February 12, 2010
I was lucky this week. Got to be the parent volunteer helping host a terrific poet and poetry instructor, Andrew Green of Potato Hill Poetry, for workshops in the third grade at my daughter’s school. We gave Andrew an ambitious schedule, five back-to-back sessions to discuss interpreting poetry and lead a writing exercise. He rolled with it and did a fabulous job inspiring the kids to become “detective poets,” discovering what a poem is “up to” by reading it slowly, rereading it and listening to the sounds within, and exploring elements like imagery and rhyme scheme. Andrew shared some of his poems, as well as works by Eve Merriam, William Carlos Williams, Jack Prelutsky, Tomie dePaola, Lloyd Schwartz, Eloise Greenfield, and Naomi Shihab Nye. Great to hear these poems coming to life, aloud, in the classroom!
Not surprisingly, the poems the kids themselves wrote were amazing—uncensored and honest, full of great sensory details. From describing a morning moment, to thinking about where poems might hide, these third-graders did a fabulous job getting into the poetic frame of mind (maybe all kids live there, and it’s only adults that struggle to make that shift?).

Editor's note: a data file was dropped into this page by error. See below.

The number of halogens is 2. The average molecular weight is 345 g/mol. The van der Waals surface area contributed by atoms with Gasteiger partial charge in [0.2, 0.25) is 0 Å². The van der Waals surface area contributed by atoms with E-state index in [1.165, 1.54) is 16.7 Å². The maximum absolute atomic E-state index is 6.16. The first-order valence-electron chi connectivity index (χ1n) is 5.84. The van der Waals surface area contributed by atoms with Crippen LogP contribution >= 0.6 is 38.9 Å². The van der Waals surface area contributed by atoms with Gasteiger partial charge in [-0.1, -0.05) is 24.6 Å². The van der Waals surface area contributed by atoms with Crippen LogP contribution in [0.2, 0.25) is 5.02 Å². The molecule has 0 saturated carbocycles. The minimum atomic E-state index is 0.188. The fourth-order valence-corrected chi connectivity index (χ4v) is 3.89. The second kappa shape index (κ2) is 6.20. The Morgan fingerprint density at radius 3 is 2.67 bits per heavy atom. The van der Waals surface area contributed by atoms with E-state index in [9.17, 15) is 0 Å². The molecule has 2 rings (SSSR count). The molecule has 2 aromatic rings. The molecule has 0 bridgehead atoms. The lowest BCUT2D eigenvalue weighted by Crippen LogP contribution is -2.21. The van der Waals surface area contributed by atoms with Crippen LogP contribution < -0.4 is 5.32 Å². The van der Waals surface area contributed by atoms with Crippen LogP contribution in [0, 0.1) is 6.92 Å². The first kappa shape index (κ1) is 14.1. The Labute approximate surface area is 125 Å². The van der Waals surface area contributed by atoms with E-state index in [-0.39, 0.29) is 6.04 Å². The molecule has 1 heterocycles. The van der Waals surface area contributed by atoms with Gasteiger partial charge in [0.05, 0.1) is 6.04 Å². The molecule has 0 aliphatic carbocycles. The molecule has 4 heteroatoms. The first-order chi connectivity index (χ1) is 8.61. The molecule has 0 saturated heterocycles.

For Poetry Friday, I’m sharing one of Andrew Green’s poems, entitled “Days,” which seems to capture the spirit of discovery he brought to the classroom workshops. I’m also posting one of the poems he shared with the third-graders, on the lasting nature of a poem, Eloise Greenfield’s “Things,” from her fabulous collection Honey, I Love, a great collection for Valentine’s weekend:
By Andrew Green
(There should actually be a longer break before that final line; curse you, blog formatting. So when you reread it, please add that pause.)
By Eloise Greenfield
Went to the corner
Walked in the store
Bought me some candy
Ain’t got it no more
Ain’t got it no more
A little background on Potato Hill Poetry: For more than 10 years, Andrew has conducted poetry and writing workshops for students, as well as workshops and inservice presentations for teachers across the country. Based in Natick, MA, Potato Hill also offers creative-writing camps for kids.
This week’s Poetry Friday roundup is being hosted this week by Lee Wind at I’m Here. I’m Queer. What the Hell Do I Read? Go check it out!
Image above from fotolia.